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Characterisation of Hardenbergia mosaic virus and development of microarrays for detecting viruses in plants

Webster, Craig Graham (2008) Characterisation of Hardenbergia mosaic virus and development of microarrays for detecting viruses in plants. PhD thesis, Murdoch University.

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      Abstract

      A virus causing chlorosis and leaf distortion in the Western Australian endemic legume Hardenbergia comptoniana was detected by biological indexing to Chenopodium quinoa and Nicotiana benthamiana. Enzyme linked immuno-sorbent assay (ELISA) using general Potyvirus antiserum and amplification by reverse transcription polymerase chain reaction (RT-PCR) with degenerate primers indicated that it was a species of Potyvirus. It was confirmed as an unknown member of the genus Potyvirus by comparing its coat protein sequence with those of other potyviruses. The name Hardenbergia mosaic virus (HarMV) is proposed for this new virus species. Isolates of HarMV were collected from 13 sites, covering much of the natural range of its host. An experimental host range was determined using nine virus isolates tested against plants from 11 species in three families. Its infectivity on three leguminous species important in agriculture (Lupinus angustifolius, L. luteus and Trifolium subterraneum) was established.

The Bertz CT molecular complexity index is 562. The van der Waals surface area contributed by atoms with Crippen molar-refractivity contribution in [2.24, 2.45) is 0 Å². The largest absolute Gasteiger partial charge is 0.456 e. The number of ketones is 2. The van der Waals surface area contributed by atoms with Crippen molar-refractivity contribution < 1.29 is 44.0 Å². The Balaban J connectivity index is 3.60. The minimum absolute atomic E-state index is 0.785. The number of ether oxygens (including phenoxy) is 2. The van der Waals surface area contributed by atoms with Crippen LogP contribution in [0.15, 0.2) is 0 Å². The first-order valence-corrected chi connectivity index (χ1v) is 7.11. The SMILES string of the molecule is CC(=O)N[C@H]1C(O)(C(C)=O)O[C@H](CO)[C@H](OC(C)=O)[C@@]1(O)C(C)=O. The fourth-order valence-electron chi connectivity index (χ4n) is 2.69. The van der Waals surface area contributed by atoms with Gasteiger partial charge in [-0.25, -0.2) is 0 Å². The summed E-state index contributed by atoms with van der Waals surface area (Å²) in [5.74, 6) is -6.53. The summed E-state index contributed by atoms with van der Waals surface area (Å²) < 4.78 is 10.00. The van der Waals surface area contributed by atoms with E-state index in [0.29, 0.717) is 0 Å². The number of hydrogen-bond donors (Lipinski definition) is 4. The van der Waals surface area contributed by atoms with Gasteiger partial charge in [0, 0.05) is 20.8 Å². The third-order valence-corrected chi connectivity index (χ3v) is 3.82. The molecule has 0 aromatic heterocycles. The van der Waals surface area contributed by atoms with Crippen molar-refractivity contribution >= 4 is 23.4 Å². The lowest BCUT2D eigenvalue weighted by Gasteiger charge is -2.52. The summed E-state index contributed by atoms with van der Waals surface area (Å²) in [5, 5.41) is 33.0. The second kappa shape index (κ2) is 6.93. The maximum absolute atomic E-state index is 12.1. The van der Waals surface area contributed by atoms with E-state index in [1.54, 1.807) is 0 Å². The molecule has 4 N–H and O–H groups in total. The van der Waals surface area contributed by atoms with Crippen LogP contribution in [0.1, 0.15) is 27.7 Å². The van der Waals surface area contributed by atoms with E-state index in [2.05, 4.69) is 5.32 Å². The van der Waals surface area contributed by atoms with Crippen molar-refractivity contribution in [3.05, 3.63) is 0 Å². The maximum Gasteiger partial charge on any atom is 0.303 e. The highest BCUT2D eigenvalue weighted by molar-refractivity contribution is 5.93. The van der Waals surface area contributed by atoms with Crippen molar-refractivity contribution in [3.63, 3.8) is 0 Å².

The nucleotide (nt) sequences of the coat proteins (CP) of 28 isolates determined there was 24.1- 27.6% diversity with the closest known relative, Passion fruit woodiness virus (PWV). Studies of the nucleotide sequences of the CP showed that there was considerable intra-species divergence (mean 13.5%, maximum 20.5%) despite its relatively small geographical distribution and single known natural host. The observed broad diversity strongly suggests long genetic isolation and that HarMV evolved in the region where it was collected. An examination of its phylogeny showed that 28 isolates clustered into eight clades with high bootstrap support (6.2-20.5% inter-clade diversity). Isolates collected at locations distant to the Perth metropolitan area (Margaret River and Seabird) diverged more from isolates collected in the metropolitan area (15.4-21.1% nucleotide sequence diversity). This virus represents the first endemic species to be characterised from Western Australia.

      Differences in pathogenicity and symptoms induced on key host species were seen between isolates belonging to different phylogenetic clades. Phylogenetic analysis confirmed the inclusion of HarMV within the Bean common mosaic virus group of the potyviruses and also defined a previously unreported subgroup of six previously described Potyvirus species (Clitoria virus Y, Hibbertia virus Y, PWV, Siratro 1 virus Y, and Siratro 2 virus Y), from Australia, which is further evidence for a prolonged period of genetic isolation.